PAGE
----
BY RYAN C. SHOWERS
Gwyneth Paltrow made what is most likely her final appearance as the sprightly, kooky substitute teacher, Holly Holiday, a role that, along with Pepper in “Iron Man,” helped make Paltrow’s presence in Hollywood known after a career hiatus to have two children to Chris Martin, Apple, 9, and Moses, 7, in 2010.
Paltrow’s work on Glee in season 2 was among some of the best work from the star. The quality of her acting, energy, and theatrical abilities cued my anticipation for Holly’s return for the 100th episode and the succeeding episode “New Directions.” Paltrow’s presence was held from ‘Gleeks’ until 45 minutes into the 100th episode. I cannot say her reprisal was completely satisfying in “100,” in fact her acting lacked the steam of the Holly’s original charm (not that the writers helped by making Holly’s backstory from the time she left in season 2 completely unrealistic and phony). “Happy” was a jovial performance in “100,” but I knew the best was yet to come.
In “New Directions” Paltrow was given more room to breathe and was relevant to the episode arc, unlike “100.” Paltrow resurrected Holly with more truth of the character we met three years ago. Not to mention Paltrow’s solo act in last night’s episode “Party All the Time” was glitzy, radical, and fabulous, a number that ranks with Holly Holiday’s finest songs. Considering “Glee” is breaking free from its roots, this was most likely the conclusion of Holly Holiday and I’m ‘happy’ to report the character ends in a flashy, catchy spectacle. Full performance is below (fingers crossed on another Emmy nomination for Comedy Guest Actress!)
As everyone knows by now, Paltrow and Martin announced their severance last night, which of course has resulted in jarring judgement from fans and Internet users. The phrase Paltrow used in the letter to goop.com subscribers to describe the separation, “conscious uncoupling,” in particular awoke to a jeering response. I personally find nothing wrong with the phrase, in fact, it puts a positive spin on a disheartening matter.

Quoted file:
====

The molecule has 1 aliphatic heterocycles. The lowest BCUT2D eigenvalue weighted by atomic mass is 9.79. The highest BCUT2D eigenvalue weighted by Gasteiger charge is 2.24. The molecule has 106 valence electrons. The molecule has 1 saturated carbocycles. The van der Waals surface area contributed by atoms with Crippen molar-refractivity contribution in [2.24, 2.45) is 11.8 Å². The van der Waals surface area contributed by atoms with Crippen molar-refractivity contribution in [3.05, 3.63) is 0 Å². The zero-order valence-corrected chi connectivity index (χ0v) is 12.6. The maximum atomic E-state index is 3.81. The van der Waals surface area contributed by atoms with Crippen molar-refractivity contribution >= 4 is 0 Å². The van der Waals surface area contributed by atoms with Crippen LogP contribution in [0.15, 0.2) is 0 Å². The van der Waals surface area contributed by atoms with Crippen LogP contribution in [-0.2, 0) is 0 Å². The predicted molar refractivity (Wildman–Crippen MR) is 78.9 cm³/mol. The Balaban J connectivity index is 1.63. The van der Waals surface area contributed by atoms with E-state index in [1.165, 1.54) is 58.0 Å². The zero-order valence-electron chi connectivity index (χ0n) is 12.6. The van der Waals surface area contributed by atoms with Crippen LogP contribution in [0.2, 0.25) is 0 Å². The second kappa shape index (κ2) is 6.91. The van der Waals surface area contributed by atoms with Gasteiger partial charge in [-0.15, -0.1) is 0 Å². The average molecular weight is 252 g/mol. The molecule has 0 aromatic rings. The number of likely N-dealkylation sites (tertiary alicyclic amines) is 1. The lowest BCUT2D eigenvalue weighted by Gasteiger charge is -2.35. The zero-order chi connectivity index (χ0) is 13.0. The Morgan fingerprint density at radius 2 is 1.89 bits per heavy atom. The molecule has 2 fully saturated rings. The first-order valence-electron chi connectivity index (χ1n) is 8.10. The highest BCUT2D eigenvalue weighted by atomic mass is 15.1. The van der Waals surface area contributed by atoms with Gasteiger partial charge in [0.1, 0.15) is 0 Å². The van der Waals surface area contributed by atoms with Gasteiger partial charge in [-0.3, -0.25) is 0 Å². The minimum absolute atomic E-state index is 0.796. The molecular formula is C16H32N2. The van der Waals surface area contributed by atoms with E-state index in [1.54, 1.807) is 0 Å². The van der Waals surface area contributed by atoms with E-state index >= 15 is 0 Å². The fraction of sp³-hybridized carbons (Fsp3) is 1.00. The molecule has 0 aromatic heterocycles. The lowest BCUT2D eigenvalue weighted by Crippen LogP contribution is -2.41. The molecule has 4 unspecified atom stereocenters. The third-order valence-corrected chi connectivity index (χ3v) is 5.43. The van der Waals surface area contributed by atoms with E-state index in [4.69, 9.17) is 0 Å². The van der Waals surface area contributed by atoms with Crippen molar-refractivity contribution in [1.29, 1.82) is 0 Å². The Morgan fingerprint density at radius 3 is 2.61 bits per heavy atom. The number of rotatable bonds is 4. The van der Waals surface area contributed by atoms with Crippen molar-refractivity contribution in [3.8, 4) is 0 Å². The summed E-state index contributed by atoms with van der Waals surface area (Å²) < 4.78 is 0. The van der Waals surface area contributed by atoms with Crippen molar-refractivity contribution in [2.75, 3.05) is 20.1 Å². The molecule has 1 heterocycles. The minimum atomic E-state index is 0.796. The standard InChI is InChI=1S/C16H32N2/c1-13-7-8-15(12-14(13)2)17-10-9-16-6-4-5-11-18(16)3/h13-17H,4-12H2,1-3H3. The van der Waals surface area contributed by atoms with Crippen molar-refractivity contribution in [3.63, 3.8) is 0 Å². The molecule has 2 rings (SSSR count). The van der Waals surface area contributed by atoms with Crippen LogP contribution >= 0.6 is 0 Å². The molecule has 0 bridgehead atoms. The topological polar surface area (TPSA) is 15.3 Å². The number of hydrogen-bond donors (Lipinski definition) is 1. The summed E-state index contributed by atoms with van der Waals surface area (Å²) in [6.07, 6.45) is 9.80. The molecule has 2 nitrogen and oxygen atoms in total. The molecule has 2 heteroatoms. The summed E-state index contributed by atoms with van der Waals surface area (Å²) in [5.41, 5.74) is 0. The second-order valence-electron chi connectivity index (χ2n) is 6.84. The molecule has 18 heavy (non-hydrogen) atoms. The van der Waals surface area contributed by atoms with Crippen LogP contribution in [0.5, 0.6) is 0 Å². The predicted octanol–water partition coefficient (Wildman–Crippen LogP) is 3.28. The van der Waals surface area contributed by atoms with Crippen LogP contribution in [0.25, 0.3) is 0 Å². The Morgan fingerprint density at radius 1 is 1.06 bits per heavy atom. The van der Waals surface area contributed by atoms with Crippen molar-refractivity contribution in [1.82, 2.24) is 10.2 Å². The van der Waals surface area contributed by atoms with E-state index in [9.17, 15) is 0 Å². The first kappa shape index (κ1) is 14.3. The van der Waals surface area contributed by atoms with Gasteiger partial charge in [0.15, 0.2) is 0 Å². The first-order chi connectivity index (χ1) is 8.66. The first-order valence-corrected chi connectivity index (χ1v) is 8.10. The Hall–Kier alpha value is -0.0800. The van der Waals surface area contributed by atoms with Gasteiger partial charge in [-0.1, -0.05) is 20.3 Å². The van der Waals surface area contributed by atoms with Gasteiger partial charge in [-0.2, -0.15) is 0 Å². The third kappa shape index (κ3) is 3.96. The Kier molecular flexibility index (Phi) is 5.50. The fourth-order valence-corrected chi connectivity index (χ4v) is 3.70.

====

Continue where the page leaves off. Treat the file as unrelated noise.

Hollywood Now reported a more comprehensive description of Paltrow and Martin’s split. A source close to the family commented on the truth of the split:
“It’s not a sad thing. They’re two grown-ups. They’re best friends. Most important are the kids and they will continue to co-parent. They’re in a great place. They tried, but know this a better way for them to be. They still love each other, but they realize it’s best not to be a couple anymore. They both really believed in the sanctity of marriage and the role model it provided for their kids. Both of their parents were married their entire lives, and they really wanted the same for their kids. They stuck it out for a long time. They grew apart. They fell out of love. The one thing that kept them together was the kids. The kids mean the world to them. The love was lost. They realized that they were more friends and not lovers and they were at different stages of their careers.”
Courteney Cox and David Arquette publicly announced their separation in between filming and the release of “Scream 4″ in 2010; their situation parallels to Paltrow and Martin’s decision to lead their lives independently. Like Cox and Arquette, there does not appear to be a cheating scandal to exposed, Paltrow and Martin do not hate one another, but they realized that their relationship has run its course and its time to move on to new adventures. No “good guy,” no “bad guy,” just a two parents ready to continue their lives individually.
Paltrow, Martin, Apple, and Moses at a concert via @GwynethPaltrow Twitter
Full goop Article on Conscious Uncoupling: http://www.goop.com/journal/be/conscious-uncoupling?utm_source=goop+issue&utm_campaign=e01b658d69-A_Note_From_GP_3_25_2014&utm_medium=email&utm_term=0_5ad74d5855-e01b658d69-4086561